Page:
Reviews of medical research relating to and/or informed by harm reduction
Moving back to Portland, one of the biggest shocks for me was how gnarly the wounds are here on injection drug users. I set up and ran a wound care program in Pittsburgh and rarely saw wounds that were as large and angry looking as is the norm out here. Why is this?
I originally assumed it was due to some different demographics of participants. Pittsburgh is a cheaper place to live and most of the folks we saw in Pittsburgh had housing and easy access to plumbing. This is not something I could necessarily assume with participants at PPOP. So I thought- maybe it’s a hygiene thing- like people aren’t able to clean well enough and have less access to sanitation, and thus have a higher rate of exposure to infections. Another thing I noticed was that people in Pittsburgh were way more obsessive about pre-cleaning with alcohol pads- people took tons of alcohol pads per week, like everyone. Here at PPOP, some people don’t like alcohol pads at all, other people have emphasized about cleaning the site afterwards, and in general it just seems like less of priority for folks (on a side note, in my opinion cleaning with alcohol prior to injection, for at least 12 seconds, may be the simplest, cheapest, and most effective way of reducing infection risk). But this still didn’t quite explain the wound differences.
The big difference is this: in Pittsburgh, people are mostly using a tan powder heroin that cooks up easily in lukewarm water, no heating needed. In Portland the available heroin is black tar. I wanted to know if black tar heroin was worse for the veins- I did a little research and asked around online- from bluelight.com and drugs-forum.com there were several postings by people attesting to the harshness of tar heroin on their veins. I received the same info from people in harm reduction networks (thanks Lee!! thanks Alice!).
And then I found a couple of research articles spotlighting on the connections between different forms of heroin and skin and soft tissue infections. The article, titled Fire in the Vein: Heroin acidity and its proximal effect on users’ health (Ciccarone, Harris 2015), discusses the various types of heroin on the global marketplace and notes connections between increased vein damage along with increased heroin acidity. They measured both brown and tan heroin and both were acidic, though the brown heroin significantly more so than the tan. Unfortunately, they were unable to measure tar heroin in this study, though they did note that cities where tar heroin is common had a much much higher rate of skin and soft tissue infections. Of interest for tar heroin users, they note that the spores of the clostridium bacterium may be activated by the heating process necessary to make tar heroin shootable, thus increasing infection rates (especially with missed shots or with improperly injected muscling shots, as clostridium tend to thrive in areas with low blood flow- for example shots in fatty tissue and not in true muscle). On the other hand, they also note that the necessary heating of tar heroin may have helped reduce the spread of HIV infections within the drug using community.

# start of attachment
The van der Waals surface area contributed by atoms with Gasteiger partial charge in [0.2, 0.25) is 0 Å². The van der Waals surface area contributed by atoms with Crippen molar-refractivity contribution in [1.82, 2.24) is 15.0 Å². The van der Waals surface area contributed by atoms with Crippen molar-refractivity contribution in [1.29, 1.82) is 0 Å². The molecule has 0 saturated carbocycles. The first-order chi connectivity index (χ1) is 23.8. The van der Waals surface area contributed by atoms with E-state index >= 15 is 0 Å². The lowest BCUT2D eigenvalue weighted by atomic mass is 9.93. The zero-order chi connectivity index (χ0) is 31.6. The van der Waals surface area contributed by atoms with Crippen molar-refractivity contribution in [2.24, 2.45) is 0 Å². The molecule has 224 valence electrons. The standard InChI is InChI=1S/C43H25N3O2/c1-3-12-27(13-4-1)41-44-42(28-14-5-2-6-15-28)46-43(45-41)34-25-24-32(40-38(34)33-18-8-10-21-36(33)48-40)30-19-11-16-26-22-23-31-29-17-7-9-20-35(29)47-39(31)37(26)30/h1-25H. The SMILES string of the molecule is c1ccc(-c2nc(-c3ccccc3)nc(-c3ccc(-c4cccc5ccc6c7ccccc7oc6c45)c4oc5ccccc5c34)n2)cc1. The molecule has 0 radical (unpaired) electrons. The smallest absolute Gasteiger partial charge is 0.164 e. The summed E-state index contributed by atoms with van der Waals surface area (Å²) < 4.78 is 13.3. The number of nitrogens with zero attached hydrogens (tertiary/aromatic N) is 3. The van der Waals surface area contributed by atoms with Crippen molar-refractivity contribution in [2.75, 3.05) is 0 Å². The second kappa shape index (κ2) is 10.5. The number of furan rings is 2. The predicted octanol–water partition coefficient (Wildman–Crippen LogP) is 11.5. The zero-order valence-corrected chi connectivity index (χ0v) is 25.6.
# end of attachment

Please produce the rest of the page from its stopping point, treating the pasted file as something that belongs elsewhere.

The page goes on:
Another idea, not addressed in this article, but that occurred to me, was that overdose is not at quite the epidemic levels here as it is in Pittsburgh, and I’m curious if this is another protective aspect of tar heroin? Is it more difficult to cut with fentanyl? Anyone have any ideas?
Regardless, the article is easily readable to medical and non-medical people alike, presents a lot of different ideas and recommendations, and is definitely worth your time. It’s available to read for free here.
The second article (Summers, Struve, Wilkes, and Rees, 2016)specifically focused on the powder heroin found on the east coast (in this study- Boston) and the west coast’s tar heroin (in this study- Sacramento). This research mainly sought to show correlation between tar heroin, skin and soft tissue infection, vein loss, and non-venous injection habits (eg- muscling and skin popping). It will probably come as no surprise that there is a correlation- the researchers found that people who inject tar heroin were seven times more likely to develop abscesses, and lost, on average, two more injection-site veins in six months than users of powder heroin. This article does not speculate at what it is about tar heroin that does this, whether it is the tarry form itself or a particular substance used as a cutting agent. Recommendations for decreasing the injection burden associated with tar heroin should sound familiar to PPOP’s participants- increased access to clean injection equipment, supervised injection facilities, and “supply chain interventions”- a consumer revolt! I would also note that increased injection hygiene education and increased early infection interventions would also help.